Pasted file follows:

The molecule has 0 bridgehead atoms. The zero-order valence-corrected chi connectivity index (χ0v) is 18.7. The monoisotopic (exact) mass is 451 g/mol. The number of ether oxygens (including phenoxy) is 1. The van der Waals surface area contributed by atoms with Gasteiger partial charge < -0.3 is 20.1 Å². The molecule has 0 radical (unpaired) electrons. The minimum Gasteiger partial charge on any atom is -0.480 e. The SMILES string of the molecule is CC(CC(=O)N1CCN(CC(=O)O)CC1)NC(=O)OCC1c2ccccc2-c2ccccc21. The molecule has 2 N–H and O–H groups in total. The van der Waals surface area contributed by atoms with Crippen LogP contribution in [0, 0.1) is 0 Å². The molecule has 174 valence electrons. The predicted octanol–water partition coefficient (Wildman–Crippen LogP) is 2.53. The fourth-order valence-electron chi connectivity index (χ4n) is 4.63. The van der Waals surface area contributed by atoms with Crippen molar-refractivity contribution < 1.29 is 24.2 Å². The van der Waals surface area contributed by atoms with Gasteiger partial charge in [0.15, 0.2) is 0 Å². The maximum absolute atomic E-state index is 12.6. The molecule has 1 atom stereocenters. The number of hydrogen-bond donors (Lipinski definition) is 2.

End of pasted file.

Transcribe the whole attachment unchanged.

The molecule has 0 bridgehead atoms. The zero-order valence-corrected chi connectivity index (χ0v) is 18.7. The monoisotopic (exact) mass is 451 g/mol. The number of ether oxygens (including phenoxy) is 1. The van der Waals surface area contributed by atoms with Gasteiger partial charge < -0.3 is 20.1 Å². The molecule has 0 radical (unpaired) electrons. The minimum Gasteiger partial charge on any atom is -0.480 e. The SMILES string of the molecule is CC(CC(=O)N1CCN(CC(=O)O)CC1)NC(=O)OCC1c2ccccc2-c2ccccc21. The molecule has 2 N–H and O–H groups in total. The van der Waals surface area contributed by atoms with Crippen LogP contribution in [0, 0.1) is 0 Å². The molecule has 174 valence electrons. The predicted octanol–water partition coefficient (Wildman–Crippen LogP) is 2.53. The fourth-order valence-electron chi connectivity index (χ4n) is 4.63. The van der Waals surface area contributed by atoms with Crippen molar-refractivity contribution < 1.29 is 24.2 Å². The van der Waals surface area contributed by atoms with Gasteiger partial charge in [0.15, 0.2) is 0 Å². The maximum absolute atomic E-state index is 12.6. The molecule has 1 atom stereocenters. The number of hydrogen-bond donors (Lipinski definition) is 2.